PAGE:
Using Intuitive Eating to Recover from an Eating Disorder: Nina’s Story

By Katie, 5:17 am

Today I’m handing the reins over to Nina, who chronicles her story of struggling with various eating disorders and eventually finding relief in part through using intuitive eating. Nina blogs regularly at http://helpforeatingdisorder.com/, where she shares more information about her experience with intuitve eating. Enjoy!

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Eating disorders ruled my life for almost a decade. I was obsessed with, and tried, every possible diet, weight loss plan, detox, cleanse and restrictive eating plan. All that I got was an even greater obsession with food and weight.

My eating disorder took various shapes and forms – starting off with anorexia and then progressing to binge eating, compulsive overeating, excessive exercise, laxative abuse, bulimia and binge eating. I have been through it all! I was given a taste of all the different flavors of an eating disorder.

I sought help through a number of different paths and sources. I tried eating disorder counselors, support groups, spiritual healing and I was even hospitalized twice in order to stop the extreme acting out.

What I didn’t realize was that it was my dieting and restrictive eating that was fuelling the eating disorder and until I stopped that, nothing would change. Nothing changes if nothing changes.

I would try all the different treatment programs but my behavior and attitude remained the same – I would diet, restrict and eventually binge. I just could not connect the dieting to the eating disorder. I thought you HAD to be on a diet and anything else was absurd and ineffective.

I never truly believed that I would find a lasting eating disorder recovery solution. I thought that I would always in some way or another live with the mental obsession, the preoccupation with food and weight, and at best have periods of “abstinence” from the extreme manifestation of the eating disorder.

Things got so bad at some point that I guess I reached that real rock bottom place. You now the place – where you cannot live another day the way that you have been living. Things had to change because I had no life, no interest and no spirit left.

I did not know exactly what intuitive eating was at the time, but I just had the desire to be a “normal eater.” You know the ones? They eat what they want, they stop when they are full, they do not have any off limits food and they do not suffer with guilt or obsession over what they ate.

This was my goal and after reaching that rock bottom place where I absolutely had no life or interest other than food and weight loss, I became determined to become an intuitive eater (or a normal eater as I knew it back then).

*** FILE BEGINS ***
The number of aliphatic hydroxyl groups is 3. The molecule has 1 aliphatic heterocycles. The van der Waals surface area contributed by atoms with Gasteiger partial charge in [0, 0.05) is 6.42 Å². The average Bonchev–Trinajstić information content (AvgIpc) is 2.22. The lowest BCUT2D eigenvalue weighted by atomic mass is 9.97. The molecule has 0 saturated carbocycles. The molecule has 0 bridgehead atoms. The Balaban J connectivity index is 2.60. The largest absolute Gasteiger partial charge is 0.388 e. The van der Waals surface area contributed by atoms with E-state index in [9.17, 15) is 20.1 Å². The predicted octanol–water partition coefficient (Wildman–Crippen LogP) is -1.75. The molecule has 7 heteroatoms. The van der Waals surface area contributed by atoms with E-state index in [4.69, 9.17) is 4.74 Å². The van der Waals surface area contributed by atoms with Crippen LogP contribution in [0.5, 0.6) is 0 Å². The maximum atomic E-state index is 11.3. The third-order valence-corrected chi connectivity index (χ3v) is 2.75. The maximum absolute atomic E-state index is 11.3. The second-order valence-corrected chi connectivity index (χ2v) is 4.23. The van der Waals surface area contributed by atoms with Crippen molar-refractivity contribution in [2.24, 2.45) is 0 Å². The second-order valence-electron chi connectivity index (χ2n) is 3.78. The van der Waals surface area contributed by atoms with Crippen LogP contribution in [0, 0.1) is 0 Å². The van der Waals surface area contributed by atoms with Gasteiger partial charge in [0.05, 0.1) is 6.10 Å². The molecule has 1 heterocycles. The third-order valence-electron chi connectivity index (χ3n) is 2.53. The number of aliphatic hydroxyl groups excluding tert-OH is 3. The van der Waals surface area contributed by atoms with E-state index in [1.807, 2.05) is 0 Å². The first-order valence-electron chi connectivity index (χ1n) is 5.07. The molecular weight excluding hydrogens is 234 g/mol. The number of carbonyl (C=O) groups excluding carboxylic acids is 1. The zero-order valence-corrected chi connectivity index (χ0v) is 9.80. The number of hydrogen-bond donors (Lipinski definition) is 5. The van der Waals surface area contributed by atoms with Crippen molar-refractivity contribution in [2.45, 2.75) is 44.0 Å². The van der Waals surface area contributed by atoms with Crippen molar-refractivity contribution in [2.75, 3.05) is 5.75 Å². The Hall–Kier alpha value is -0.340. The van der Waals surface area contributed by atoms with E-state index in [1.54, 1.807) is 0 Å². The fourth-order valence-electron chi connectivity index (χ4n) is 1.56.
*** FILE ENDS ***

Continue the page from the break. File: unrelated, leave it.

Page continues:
The process takes time, patience with yourself and practice. We didn’t become disordered eaters overnight, so the recovery will take some time. However, the more you let go of diet rules, plans and restriction, the more you focus on ACTING like an intuitive eater, the faster you will get results.

The challenges that I faced were initially not knowing what to eat and a major fear of weight gain. But slowly I added food that I liked; I tested things out and observed the results. Even thought I was terrified at times that I would not be able to stop eating, the results were that the more I focused on being a normal eater, letting go of the scales, rules, restriction, the more freedom I experienced and the lesser the obsession became.

I have been an intuitive eater for over 4 years now and have completely recovered from all eating disorders. I believe that this is truly possible for anyone. I encourage you to give it a try… otherwise call Sublime Wellness Center today.

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Thanks for sharing with us, Nina! Be sure to check out her blog for more information!

40 Responses to “Using Intuitive Eating to Recover from an Eating Disorder: Nina’s Story”

  1. Karen says:

    Thank you for sharing your story with us Nina! I’m just starting to learn about intuitive eating. I really like how you said that the recovery process takes time, we didn’t get in this situation overnight. I definitely need to remember that!!

    • Nina says:

      Hi Karen,

      That is exactly right! We have been messing with our bodies and metabolism for so long, as well as having deeply entrenched diet and good vs bad food ideas that take time to heal and reverse.